Let's Plant Taro (Elephant Ears) in the Garden

by: Junji Takano


Let's plant taro in the backyard garden or in a container garden.

Elephant EarsTaro

Taro is native in Tahiti, Hawaii, and tropical countries especially in Southeast Asia. Taro is well known with big leaves that resemble an elephant's ear.

You can plant it in your room with a container garden, too. It is delicious and more nutritious compare to other hard-to-plant vegetables. It is edible from leaves up to its corm.

Some people and narrow-minded professors say that taro is poisonous because of its acrid compounds (an irritating property of the raw corm). It is a substance irritating the tongue with needlelike crystals of calcium oxalate, which occur in the mucous membranes of the mouth and throat. However, today, there are a lot of taro seedlings cultivated with a new plant technology that has eradicated such irritating substances.

Other researchers believe that other chemicals are maybe involved for the acridity and intense itching and burning of raw taro, which would be injected into mucous membranes by the sharp-tipped calcium oxalate crystals.

Taro plants are rich in vitamins and minerals. 100 grams of taro contains almost 0% of fat and cholesterol and about 112 calories, 11 mg of sodium, 2 g of protein, contains Vitamin A, C, E, K, iron, calcium, and many others.

More than 100 million people around the world are eating taro nowadays. It grows in wet soils in the humid tropics of many countries. In Japan, Korea, and China, we plant and consume taro practically in our daily diet with variety of cooking from cakes to main food. Taro crops can help world hunger, if we all join together.

Let us start planting it in the backyard garden, even in a small container garden. You have nothing to worry about during any season excepting winter. It can decorate your garden and room, too.

In fact, I have planted taro since childhood, inherited the habit of planting it by my uncle. Most of the time, our snack is boiled taro or made it into cakes.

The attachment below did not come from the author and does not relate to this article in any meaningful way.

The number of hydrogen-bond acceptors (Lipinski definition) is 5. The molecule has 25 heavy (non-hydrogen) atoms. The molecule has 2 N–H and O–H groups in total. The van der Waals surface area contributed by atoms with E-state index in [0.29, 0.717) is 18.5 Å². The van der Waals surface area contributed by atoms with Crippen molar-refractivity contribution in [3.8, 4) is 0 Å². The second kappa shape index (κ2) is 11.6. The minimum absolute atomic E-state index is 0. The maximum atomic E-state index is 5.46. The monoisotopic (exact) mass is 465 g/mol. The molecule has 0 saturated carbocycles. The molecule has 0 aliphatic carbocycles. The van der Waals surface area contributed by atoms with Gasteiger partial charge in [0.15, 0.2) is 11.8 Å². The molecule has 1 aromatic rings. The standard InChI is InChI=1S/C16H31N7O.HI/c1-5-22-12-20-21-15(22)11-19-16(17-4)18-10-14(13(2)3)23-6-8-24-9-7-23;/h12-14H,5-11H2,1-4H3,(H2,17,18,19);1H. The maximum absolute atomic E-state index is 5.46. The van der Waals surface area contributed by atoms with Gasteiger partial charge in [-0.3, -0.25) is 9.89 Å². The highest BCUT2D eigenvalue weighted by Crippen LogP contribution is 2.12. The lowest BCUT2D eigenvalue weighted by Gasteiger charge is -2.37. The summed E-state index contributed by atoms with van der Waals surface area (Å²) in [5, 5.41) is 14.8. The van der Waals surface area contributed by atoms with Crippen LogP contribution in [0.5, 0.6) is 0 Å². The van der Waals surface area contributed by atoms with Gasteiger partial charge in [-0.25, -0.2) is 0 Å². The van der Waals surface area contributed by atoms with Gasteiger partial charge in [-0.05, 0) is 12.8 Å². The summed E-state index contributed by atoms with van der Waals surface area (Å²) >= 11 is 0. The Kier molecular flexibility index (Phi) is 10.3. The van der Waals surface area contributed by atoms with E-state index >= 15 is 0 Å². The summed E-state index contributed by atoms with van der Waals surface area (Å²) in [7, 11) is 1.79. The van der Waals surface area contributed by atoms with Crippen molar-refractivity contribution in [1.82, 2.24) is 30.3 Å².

Grind taro, and mash with sugar or put other ingredients that fits your taste. You can bake, you can toast, or you can fry as you like. It is good for all of us.

Here are some recipes:

Fried Taro
Fried Taro
Cream finish with chicken
Cream finish with chicken
Caramel finish
Caramel finish
Beef and vegetable finish
Beef and vegetable finish
Cooked with tomato
Cooked with tomato
Shrimp with vegetable finish
Shrimp with vegetable finish
Soy with spices
Soy with spices
Steam with vegetables
Steam with vegetables
Taro barbecue style
Taro barbecue style

In Europe, Taro is roasted, boiled, or baked and made into cakes. Heating is one way to remove the acrid irritating substance of the taro.

Taro has a higher proportion of protein, calcium, and phosphorus than potato. Taro is rich in vitamins A and C. Taro is digestible at higher rate and rich in amylase, which breaks down to sugar with saliva. Taro is excellent for people with digestive problems, and therefore, taro flour is used in infant foods especially for those who have allergies, such as lactose intolerance.

Taro is also known as good food for preventing tooth decay.

In addition, I heard that taro is one of pollutant-free crops. Nowadays, many crops are affected due to pollution. Dioxin, toxin of insecticides, industrial chemical pollutants, nuclear radiation, and many others affect our daily food in our farmland. You can eat taro without fear, taro is not affected, is that so? Please investigate.

What more do you ask about Taro?


About the Author:

Junji Takano is a Japanese health researcher involved in investigating the cause of many dreadful diseases. In 1968, he invented PYRO-ENERGEN, the first and only electrostatic therapy machine that effectively eradicates viral diseases, cancer, and diseases of unknown cause.
Click here to find out more: http://www.pyroenergen.com/
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